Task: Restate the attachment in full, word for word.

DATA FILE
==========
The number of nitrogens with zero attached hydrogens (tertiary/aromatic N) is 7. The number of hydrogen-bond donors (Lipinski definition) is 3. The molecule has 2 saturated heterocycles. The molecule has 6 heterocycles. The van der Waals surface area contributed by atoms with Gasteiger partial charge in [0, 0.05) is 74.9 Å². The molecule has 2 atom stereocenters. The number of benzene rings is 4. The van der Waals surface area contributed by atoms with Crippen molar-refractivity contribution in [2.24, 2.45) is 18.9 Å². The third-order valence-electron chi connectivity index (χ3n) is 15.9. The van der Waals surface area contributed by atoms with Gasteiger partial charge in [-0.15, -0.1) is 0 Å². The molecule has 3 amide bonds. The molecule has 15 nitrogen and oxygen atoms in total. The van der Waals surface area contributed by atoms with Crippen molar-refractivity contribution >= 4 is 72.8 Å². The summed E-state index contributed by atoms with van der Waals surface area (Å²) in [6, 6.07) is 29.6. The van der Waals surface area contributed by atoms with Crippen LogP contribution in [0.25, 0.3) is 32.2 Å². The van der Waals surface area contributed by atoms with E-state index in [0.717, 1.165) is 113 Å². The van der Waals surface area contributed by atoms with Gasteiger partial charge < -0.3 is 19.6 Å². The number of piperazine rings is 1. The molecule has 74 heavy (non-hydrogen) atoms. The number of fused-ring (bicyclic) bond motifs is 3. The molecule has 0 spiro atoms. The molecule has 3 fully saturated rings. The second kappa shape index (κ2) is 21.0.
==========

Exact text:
The number of nitrogens with zero attached hydrogens (tertiary/aromatic N) is 7. The number of hydrogen-bond donors (Lipinski definition) is 3. The molecule has 2 saturated heterocycles. The molecule has 6 heterocycles. The van der Waals surface area contributed by atoms with Gasteiger partial charge in [0, 0.05) is 74.9 Å². The molecule has 2 atom stereocenters. The number of benzene rings is 4. The van der Waals surface area contributed by atoms with Crippen molar-refractivity contribution in [2.24, 2.45) is 18.9 Å². The third-order valence-electron chi connectivity index (χ3n) is 15.9. The van der Waals surface area contributed by atoms with Gasteiger partial charge in [-0.15, -0.1) is 0 Å². The molecule has 3 amide bonds. The molecule has 15 nitrogen and oxygen atoms in total. The van der Waals surface area contributed by atoms with Crippen molar-refractivity contribution >= 4 is 72.8 Å². The summed E-state index contributed by atoms with van der Waals surface area (Å²) in [6, 6.07) is 29.6. The van der Waals surface area contributed by atoms with Crippen LogP contribution in [0.25, 0.3) is 32.2 Å². The van der Waals surface area contributed by atoms with E-state index in [0.717, 1.165) is 113 Å². The van der Waals surface area contributed by atoms with Gasteiger partial charge < -0.3 is 19.6 Å². The number of piperazine rings is 1. The molecule has 74 heavy (non-hydrogen) atoms. The number of fused-ring (bicyclic) bond motifs is 3. The molecule has 0 spiro atoms. The molecule has 3 fully saturated rings. The second kappa shape index (κ2) is 21.0.